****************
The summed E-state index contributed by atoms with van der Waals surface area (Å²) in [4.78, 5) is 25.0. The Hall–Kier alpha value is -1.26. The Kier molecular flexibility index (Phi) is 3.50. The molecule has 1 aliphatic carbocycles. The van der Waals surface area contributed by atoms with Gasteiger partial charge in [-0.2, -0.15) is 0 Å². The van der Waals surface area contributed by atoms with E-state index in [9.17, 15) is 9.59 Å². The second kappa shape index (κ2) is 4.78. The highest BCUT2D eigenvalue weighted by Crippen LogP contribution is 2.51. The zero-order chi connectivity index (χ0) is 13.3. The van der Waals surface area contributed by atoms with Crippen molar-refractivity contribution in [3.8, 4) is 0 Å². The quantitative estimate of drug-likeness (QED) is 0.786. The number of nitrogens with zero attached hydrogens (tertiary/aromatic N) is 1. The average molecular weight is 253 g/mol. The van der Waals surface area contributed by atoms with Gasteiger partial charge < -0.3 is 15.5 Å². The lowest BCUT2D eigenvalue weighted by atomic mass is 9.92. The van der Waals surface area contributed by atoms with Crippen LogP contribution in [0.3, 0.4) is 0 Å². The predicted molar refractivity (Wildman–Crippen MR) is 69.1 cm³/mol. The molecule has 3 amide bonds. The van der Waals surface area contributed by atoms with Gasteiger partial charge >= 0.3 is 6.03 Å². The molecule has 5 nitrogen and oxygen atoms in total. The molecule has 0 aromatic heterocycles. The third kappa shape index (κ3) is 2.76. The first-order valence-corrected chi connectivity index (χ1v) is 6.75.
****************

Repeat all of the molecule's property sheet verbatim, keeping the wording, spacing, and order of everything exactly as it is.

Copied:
The summed E-state index contributed by atoms with van der Waals surface area (Å²) in [4.78, 5) is 25.0. The Hall–Kier alpha value is -1.26. The Kier molecular flexibility index (Phi) is 3.50. The molecule has 1 aliphatic carbocycles. The van der Waals surface area contributed by atoms with Gasteiger partial charge in [-0.2, -0.15) is 0 Å². The van der Waals surface area contributed by atoms with E-state index in [9.17, 15) is 9.59 Å². The second kappa shape index (κ2) is 4.78. The highest BCUT2D eigenvalue weighted by Crippen LogP contribution is 2.51. The zero-order chi connectivity index (χ0) is 13.3. The van der Waals surface area contributed by atoms with Crippen molar-refractivity contribution in [3.8, 4) is 0 Å². The quantitative estimate of drug-likeness (QED) is 0.786. The number of nitrogens with zero attached hydrogens (tertiary/aromatic N) is 1. The average molecular weight is 253 g/mol. The van der Waals surface area contributed by atoms with Gasteiger partial charge < -0.3 is 15.5 Å². The lowest BCUT2D eigenvalue weighted by atomic mass is 9.92. The van der Waals surface area contributed by atoms with Crippen LogP contribution in [0.3, 0.4) is 0 Å². The predicted molar refractivity (Wildman–Crippen MR) is 69.1 cm³/mol. The molecule has 3 amide bonds. The van der Waals surface area contributed by atoms with Gasteiger partial charge >= 0.3 is 6.03 Å². The molecule has 5 nitrogen and oxygen atoms in total. The molecule has 0 aromatic heterocycles. The third kappa shape index (κ3) is 2.76. The first-order valence-corrected chi connectivity index (χ1v) is 6.75.